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Ex-Mayor Adrian Fenty has always known the power of stadium tickets. When he was in charge, Fenty feuded twice with the members of the D.C. Council over city suites at Verizon Center and Nationals Park, once by trying to keep tickets from councilmembers who crossed him and again by not handing over the tickets to anyone (a fight Washington Post columnist Colby King called “a spat among spongers”).
LL would think that the globe-trotting former pol—spotted earlier this year squiring Steve Jobs’ widow on a St. Barts shopping trip—would be over the free tickets back in dreary old D.C. But not so!
Like many pals and hangers-on associated with Mayor Muriel Bowser, Fenty has been eager to take in the perks that come with his protégé’s new office. Since Bowser was inaugurated, according to mayoral records, Fenty has received tickets for four Verizon Center basketball games in the city suite. (Mayoral mom Jan Fenty, meanwhile, took in a Bette Midler show on mayoral largesse.)
He’s not the only one. A Freedom of Information Act response posted to the mayoral FOIA reading room website shows who else (besides the ex-mayor) has been feeding at this particular trough. The requests also reveal the kind of Bowser and Fenty affiliates who circle around the new administration, despite not holding an official position.
The request covers all mayoral suite tickets handed out between January and June, according to Bowser administration FOIA officer Jim Slattery. (Council records on the suites obtained by LL only show which councilmembers’ offices received tickets, not who they eventually went to.)
The mayor and Council received their freebie suites in the District’s stadiums the old-fashioned way—with some wheeling and dealing. In 2007, the District government included a mayoral suite as part of a deal with then-Verizon Center owner Abe Pollin for $50 million in renovation funds. (The Council complained later and got their own suite added.) The District government also received two suites after Nationals Park was built.
To get the boring part out of the way: A lot of these tickets do go to community organizations whose access to tickets doesn’t correlate with how much support they gave Bowser’s election campaign. Tickets have gone to the District’s National Guard, youth sports teams, and Bowser’s Empowering Males of Color mentorship program.
LL also realizes that a lot of community groups might not have been eager to use the suite to see, say, Barry Manilow (on board for the “Fanilow” experience anyway: Fenty-era deputy mayor Victor Reinoso, who grabbed four tickets for the concert).
Bowser spokesman Michael Czin says about as much in an email to LL about how the tickets are handed out.
“Tickets go to a wide array of District stakeholders from community groups and nonprofits to individuals active in a variety of causes,” Czin writes.
According to the records, though, it helps to be active in one cause in particular: the Bowser administration. Bowser Chief of Staff John Falcicchio—who comes to District politics with the remarkable nickname “Johnny Business”—comes across as the Bowser staff’s most dedicated ticket-enjoyer. According to the ticket records, Falcicchio received tickets for twelve events in the mayoral suites.
At least some of these excursions are for city purposes—according to emails obtained by LL through a FOIA request, Falcicchio took a top Pigskins official to a Nats game as the city courts the team to move back to the RFK Stadium site.
Still, Falcicchio isn’t the only high-ranking Bowser official receiving a lot of tickets. Bowser senior advisor Beverly Perry and Bowser film office boss Angie Gates have received six tickets each for the suites (Gates used one of her tickets at a concert for R&B star Chris Brown).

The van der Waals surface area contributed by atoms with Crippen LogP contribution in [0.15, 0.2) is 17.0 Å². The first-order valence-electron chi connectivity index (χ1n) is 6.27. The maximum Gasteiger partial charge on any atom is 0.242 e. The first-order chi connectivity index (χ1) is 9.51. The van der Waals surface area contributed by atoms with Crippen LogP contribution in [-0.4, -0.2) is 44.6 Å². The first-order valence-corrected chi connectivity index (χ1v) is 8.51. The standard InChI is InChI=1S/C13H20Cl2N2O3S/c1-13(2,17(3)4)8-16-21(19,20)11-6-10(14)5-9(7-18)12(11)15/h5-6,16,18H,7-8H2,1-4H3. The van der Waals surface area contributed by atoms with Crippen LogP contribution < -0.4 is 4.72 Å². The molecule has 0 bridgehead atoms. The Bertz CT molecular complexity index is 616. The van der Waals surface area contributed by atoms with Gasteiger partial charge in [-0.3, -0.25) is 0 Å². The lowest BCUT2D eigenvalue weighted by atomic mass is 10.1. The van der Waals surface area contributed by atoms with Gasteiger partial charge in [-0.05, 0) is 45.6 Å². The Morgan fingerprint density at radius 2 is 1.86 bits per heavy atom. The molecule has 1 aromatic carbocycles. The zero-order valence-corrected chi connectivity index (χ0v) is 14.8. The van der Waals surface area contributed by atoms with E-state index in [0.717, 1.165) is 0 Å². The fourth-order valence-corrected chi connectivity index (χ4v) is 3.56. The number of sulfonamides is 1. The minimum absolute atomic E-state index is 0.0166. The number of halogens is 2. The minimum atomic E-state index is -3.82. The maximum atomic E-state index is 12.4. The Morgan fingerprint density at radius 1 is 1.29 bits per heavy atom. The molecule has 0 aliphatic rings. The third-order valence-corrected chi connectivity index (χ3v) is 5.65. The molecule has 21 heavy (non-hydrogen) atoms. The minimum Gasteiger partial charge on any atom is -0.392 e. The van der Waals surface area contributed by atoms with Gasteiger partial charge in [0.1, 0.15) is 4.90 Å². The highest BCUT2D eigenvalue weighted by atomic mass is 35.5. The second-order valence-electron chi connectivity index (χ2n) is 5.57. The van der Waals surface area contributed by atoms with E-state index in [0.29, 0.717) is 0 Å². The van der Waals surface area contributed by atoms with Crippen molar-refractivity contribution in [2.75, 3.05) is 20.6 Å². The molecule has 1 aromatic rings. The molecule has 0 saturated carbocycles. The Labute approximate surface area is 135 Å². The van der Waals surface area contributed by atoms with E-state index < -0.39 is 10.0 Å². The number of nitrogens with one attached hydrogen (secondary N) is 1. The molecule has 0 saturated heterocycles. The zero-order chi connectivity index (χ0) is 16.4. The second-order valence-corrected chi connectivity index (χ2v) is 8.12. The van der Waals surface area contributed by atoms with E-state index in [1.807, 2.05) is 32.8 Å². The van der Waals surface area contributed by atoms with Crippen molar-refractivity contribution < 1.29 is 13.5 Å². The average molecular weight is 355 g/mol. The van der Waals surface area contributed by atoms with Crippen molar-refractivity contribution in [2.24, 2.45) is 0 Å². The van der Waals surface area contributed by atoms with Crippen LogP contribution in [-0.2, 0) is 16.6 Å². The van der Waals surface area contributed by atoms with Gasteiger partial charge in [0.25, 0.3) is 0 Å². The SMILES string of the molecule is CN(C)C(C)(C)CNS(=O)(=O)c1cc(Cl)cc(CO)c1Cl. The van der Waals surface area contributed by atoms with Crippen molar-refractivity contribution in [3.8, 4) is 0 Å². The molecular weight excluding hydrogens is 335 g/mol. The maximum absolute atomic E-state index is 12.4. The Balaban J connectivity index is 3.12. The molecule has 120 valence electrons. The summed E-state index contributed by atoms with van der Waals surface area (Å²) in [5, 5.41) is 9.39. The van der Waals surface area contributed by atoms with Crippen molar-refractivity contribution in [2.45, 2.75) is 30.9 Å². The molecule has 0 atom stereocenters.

Bowser-allied councilmembers like Ward 4’s Brandon Todd (one ticket) and Ward 8’s LaRuby May (four tickets) have enjoyed the suite. Ditto At-Large Councilmember Vincent Orange, who has received four tickets to the suite despite having the Council’s own suite to draw on.
The ticket records show that it helps to have pull when it comes to getting the technically taxpayer-owned tickets to the hottest events. A Wizards game against the Cleveland Cavaliers that offered a chance to see superstar LeBron James play filled the mayoral suite’s ticket reservations with boldface names, from former Ward 4 Councilmember Charlene Drew Jarvis, lobbyist Max Brown, Falcicchio, and Perry. Bowser college pal Tamara Watkins took a whopping six seats to see King James.
The rest of the ticket records read like a who’s who of people who work for Bowser—or the government officials, business types, and developers she wants to woo. On one night, Bowser used the Verizon suite to host Fenty and other mayors, from Atlanta’s Kasim Reed to Baltimore’s Stephanie Rawlings-Blake, at a Wizards game. On another night, the Bowser administration hosted a series of big-deal developers like Buwa Binitie and R. Donahue Peebles.
Even Green Teamers from whom the Bowser administration might want to publicly distance themselves can get tickets. David Jannarone, the Fenty administration official who helped organize the bizarre scheme to give a District-owned fire truck to a town in the Dominican Republic, has received four suite tickets since Bowser took office, according to the records. And Ward 8 businessman-slash-operator Phinis Jones, whose simultaneous involvement in Bowser’s campaign and the Park Southern housing complex scandal gave ammunition for her electoral opponents, received one ticket himself.
The mayoral suite tradition will continue when D.C. United builds its stadium in Buzzard Point, since the latest deal approved by the Council includes a District government suite and reserved box seats. LL hopes the mayor’s staffers like soccer. [documentcloud url=”https://www.documentcloud.org/documents/2207040-foia-mayoral-tickets.html”] Photo by Darrow Montgomery